March was a challenging month for markets with the global banking sector returning to the spotlight. Recent strong economic data has been overshadowed by the speedy demise of Silicon Valley Bank, SVB.
Whilst largely unconnected markets have been in search and destroy mode and will seek out the most vulnerable institutions. Credit Suisse was the immediate European victim. Given the series of scandals that have plagued the bank in recent years, the bank was subsequently taken over by its compatriot, UBS.
The market was concerned by the potential fallout and the possibility and spread of contagion for similar banking entities. However, one positive which can be taken was the speed and the agility with which policy makers have acted to provide support for markets and the banking sector. In particular, both the breadth and the depth of the policy tools used by the Federal Reserve and other central banks.
The Federal Deposit Insurance Scheme in the US was quick to announce depositors with over $250,000 with SVB would be covered under their insurance. Whilst these stories have dominated news headlines, the focus is still very much on seeing continued falls in the levels of both headline and core inflation.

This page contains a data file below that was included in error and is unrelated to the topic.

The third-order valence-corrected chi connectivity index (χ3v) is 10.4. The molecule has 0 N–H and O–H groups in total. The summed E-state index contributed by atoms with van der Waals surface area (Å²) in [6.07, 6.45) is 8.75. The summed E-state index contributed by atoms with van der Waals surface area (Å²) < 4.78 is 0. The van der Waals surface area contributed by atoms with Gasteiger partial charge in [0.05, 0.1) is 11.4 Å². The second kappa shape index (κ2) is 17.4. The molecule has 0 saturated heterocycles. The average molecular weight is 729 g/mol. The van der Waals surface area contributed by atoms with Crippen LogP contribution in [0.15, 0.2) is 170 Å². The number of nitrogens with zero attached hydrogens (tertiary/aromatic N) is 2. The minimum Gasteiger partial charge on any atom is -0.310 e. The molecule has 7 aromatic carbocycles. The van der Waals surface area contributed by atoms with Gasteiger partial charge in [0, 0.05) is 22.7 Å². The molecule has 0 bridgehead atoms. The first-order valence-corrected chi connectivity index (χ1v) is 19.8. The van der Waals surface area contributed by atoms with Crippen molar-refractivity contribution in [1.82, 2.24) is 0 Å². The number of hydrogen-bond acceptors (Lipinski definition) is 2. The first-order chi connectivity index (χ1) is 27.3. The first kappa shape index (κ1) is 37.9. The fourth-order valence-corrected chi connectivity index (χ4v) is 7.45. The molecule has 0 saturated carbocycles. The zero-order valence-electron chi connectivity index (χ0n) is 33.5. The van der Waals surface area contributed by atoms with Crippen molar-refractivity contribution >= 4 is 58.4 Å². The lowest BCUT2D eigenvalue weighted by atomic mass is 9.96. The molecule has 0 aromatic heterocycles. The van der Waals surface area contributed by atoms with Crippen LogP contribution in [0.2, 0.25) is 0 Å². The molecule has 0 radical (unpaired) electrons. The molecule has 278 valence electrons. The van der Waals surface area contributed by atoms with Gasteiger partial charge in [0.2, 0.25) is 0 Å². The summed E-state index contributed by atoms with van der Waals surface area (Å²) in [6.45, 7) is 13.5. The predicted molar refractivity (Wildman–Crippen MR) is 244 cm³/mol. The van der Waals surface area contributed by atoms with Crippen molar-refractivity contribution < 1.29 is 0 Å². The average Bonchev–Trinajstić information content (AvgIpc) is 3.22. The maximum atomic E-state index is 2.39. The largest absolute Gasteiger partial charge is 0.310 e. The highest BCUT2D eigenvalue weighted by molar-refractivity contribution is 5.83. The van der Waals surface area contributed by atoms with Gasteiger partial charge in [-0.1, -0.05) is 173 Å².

Turning to growth assets, over the month US Tech bucked the trend, outperforming heavily as most global indices fell as investors turned risk off.
UK markets struggled with their bias towards financials, whilst energy stocks also weighed heavily. Looking at factor performance through March, investors returned to quality and growth. These were the only factors to finish the month positive. Small-cap and value lagged.
Small-cap had a particularly volatile quarter. It had been one of the best performing factors since the turn of the year, but finished flat as it gave up all its gains in March.
Turning to defensive assets, government bond prices rose in March with yields coming down as investors moved towards Safe Haven assets following the issues in the banking sector.
Expectations for rate rises also fell as there was an added expectation on central banks that they would need to support the banking sector. The benchmark 10-year US Treasury yield fell from 4.01% at the start of the month to 3.48 by month end.
In summary, the banking shock spooked markets and quality came firmly back in focus. Economic data continues to improve and inflation and interest rates remain the key economic indicators. The one certainty is volatility, and market participants should remember in such times long-term investing is rewarded and controlling emotion is imperative.